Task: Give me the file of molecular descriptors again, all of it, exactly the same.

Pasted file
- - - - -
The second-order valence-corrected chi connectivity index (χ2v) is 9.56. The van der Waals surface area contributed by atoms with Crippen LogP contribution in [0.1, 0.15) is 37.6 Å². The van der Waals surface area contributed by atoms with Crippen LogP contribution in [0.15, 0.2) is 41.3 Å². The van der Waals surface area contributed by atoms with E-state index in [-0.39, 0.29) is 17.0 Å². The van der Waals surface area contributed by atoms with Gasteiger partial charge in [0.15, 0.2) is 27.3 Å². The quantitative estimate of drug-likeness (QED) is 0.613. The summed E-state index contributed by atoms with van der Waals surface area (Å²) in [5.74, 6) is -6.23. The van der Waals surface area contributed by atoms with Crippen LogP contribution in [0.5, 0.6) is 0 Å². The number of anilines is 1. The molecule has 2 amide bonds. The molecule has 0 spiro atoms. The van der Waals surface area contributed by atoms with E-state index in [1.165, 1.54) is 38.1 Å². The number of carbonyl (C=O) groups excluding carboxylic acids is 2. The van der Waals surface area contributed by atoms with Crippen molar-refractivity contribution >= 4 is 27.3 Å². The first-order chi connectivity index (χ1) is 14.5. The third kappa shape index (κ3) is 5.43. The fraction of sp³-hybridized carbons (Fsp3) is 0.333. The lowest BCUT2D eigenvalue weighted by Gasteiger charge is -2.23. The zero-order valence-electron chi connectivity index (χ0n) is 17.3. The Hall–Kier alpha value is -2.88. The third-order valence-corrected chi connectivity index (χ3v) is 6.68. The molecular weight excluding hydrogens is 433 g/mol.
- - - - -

The second-order valence-corrected chi connectivity index (χ2v) is 9.56. The van der Waals surface area contributed by atoms with Crippen LogP contribution in [0.1, 0.15) is 37.6 Å². The van der Waals surface area contributed by atoms with Crippen LogP contribution in [0.15, 0.2) is 41.3 Å². The van der Waals surface area contributed by atoms with E-state index in [-0.39, 0.29) is 17.0 Å². The van der Waals surface area contributed by atoms with Gasteiger partial charge in [0.15, 0.2) is 27.3 Å². The quantitative estimate of drug-likeness (QED) is 0.613. The summed E-state index contributed by atoms with van der Waals surface area (Å²) in [5.74, 6) is -6.23. The van der Waals surface area contributed by atoms with Crippen LogP contribution in [0.5, 0.6) is 0 Å². The number of anilines is 1. The molecule has 2 amide bonds. The molecule has 0 spiro atoms. The van der Waals surface area contributed by atoms with E-state index in [1.165, 1.54) is 38.1 Å². The number of carbonyl (C=O) groups excluding carboxylic acids is 2. The van der Waals surface area contributed by atoms with Crippen molar-refractivity contribution >= 4 is 27.3 Å². The first-order chi connectivity index (χ1) is 14.5. The third kappa shape index (κ3) is 5.43. The fraction of sp³-hybridized carbons (Fsp3) is 0.333. The lowest BCUT2D eigenvalue weighted by Gasteiger charge is -2.23. The zero-order valence-electron chi connectivity index (χ0n) is 17.3. The Hall–Kier alpha value is -2.88. The third-order valence-corrected chi connectivity index (χ3v) is 6.68. The molecular weight excluding hydrogens is 433 g/mol.